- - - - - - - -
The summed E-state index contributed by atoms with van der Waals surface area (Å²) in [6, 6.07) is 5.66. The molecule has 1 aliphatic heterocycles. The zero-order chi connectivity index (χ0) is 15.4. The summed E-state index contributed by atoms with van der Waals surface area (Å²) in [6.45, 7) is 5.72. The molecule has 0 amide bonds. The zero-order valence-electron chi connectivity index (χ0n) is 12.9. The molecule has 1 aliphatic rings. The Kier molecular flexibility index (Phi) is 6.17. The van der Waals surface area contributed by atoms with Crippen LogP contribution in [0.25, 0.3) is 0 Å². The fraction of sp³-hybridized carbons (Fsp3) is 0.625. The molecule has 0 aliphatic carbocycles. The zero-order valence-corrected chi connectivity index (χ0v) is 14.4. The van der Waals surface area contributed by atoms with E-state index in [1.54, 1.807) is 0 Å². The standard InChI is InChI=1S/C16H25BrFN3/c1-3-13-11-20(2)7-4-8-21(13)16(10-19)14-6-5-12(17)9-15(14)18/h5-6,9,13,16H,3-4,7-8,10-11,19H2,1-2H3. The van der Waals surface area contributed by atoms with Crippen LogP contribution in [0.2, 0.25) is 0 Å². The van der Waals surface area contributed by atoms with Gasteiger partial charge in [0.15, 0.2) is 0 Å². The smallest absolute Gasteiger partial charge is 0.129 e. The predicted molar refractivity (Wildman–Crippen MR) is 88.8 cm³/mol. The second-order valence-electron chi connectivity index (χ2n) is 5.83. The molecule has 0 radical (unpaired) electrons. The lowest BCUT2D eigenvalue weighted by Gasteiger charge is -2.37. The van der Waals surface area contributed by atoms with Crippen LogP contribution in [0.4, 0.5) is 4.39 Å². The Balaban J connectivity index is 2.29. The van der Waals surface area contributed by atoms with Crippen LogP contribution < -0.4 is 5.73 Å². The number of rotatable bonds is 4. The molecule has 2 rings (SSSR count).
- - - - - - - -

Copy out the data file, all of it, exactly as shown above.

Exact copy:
The summed E-state index contributed by atoms with van der Waals surface area (Å²) in [6, 6.07) is 5.66. The molecule has 1 aliphatic heterocycles. The zero-order chi connectivity index (χ0) is 15.4. The summed E-state index contributed by atoms with van der Waals surface area (Å²) in [6.45, 7) is 5.72. The molecule has 0 amide bonds. The zero-order valence-electron chi connectivity index (χ0n) is 12.9. The molecule has 1 aliphatic rings. The Kier molecular flexibility index (Phi) is 6.17. The van der Waals surface area contributed by atoms with Crippen LogP contribution in [0.25, 0.3) is 0 Å². The fraction of sp³-hybridized carbons (Fsp3) is 0.625. The molecule has 0 aliphatic carbocycles. The zero-order valence-corrected chi connectivity index (χ0v) is 14.4. The van der Waals surface area contributed by atoms with E-state index in [1.54, 1.807) is 0 Å². The standard InChI is InChI=1S/C16H25BrFN3/c1-3-13-11-20(2)7-4-8-21(13)16(10-19)14-6-5-12(17)9-15(14)18/h5-6,9,13,16H,3-4,7-8,10-11,19H2,1-2H3. The van der Waals surface area contributed by atoms with Crippen LogP contribution in [0.2, 0.25) is 0 Å². The van der Waals surface area contributed by atoms with Gasteiger partial charge in [0.15, 0.2) is 0 Å². The smallest absolute Gasteiger partial charge is 0.129 e. The predicted molar refractivity (Wildman–Crippen MR) is 88.8 cm³/mol. The second-order valence-electron chi connectivity index (χ2n) is 5.83. The molecule has 0 radical (unpaired) electrons. The lowest BCUT2D eigenvalue weighted by Gasteiger charge is -2.37. The van der Waals surface area contributed by atoms with Crippen LogP contribution in [0.4, 0.5) is 4.39 Å². The Balaban J connectivity index is 2.29. The van der Waals surface area contributed by atoms with Crippen LogP contribution < -0.4 is 5.73 Å². The number of rotatable bonds is 4. The molecule has 2 rings (SSSR count).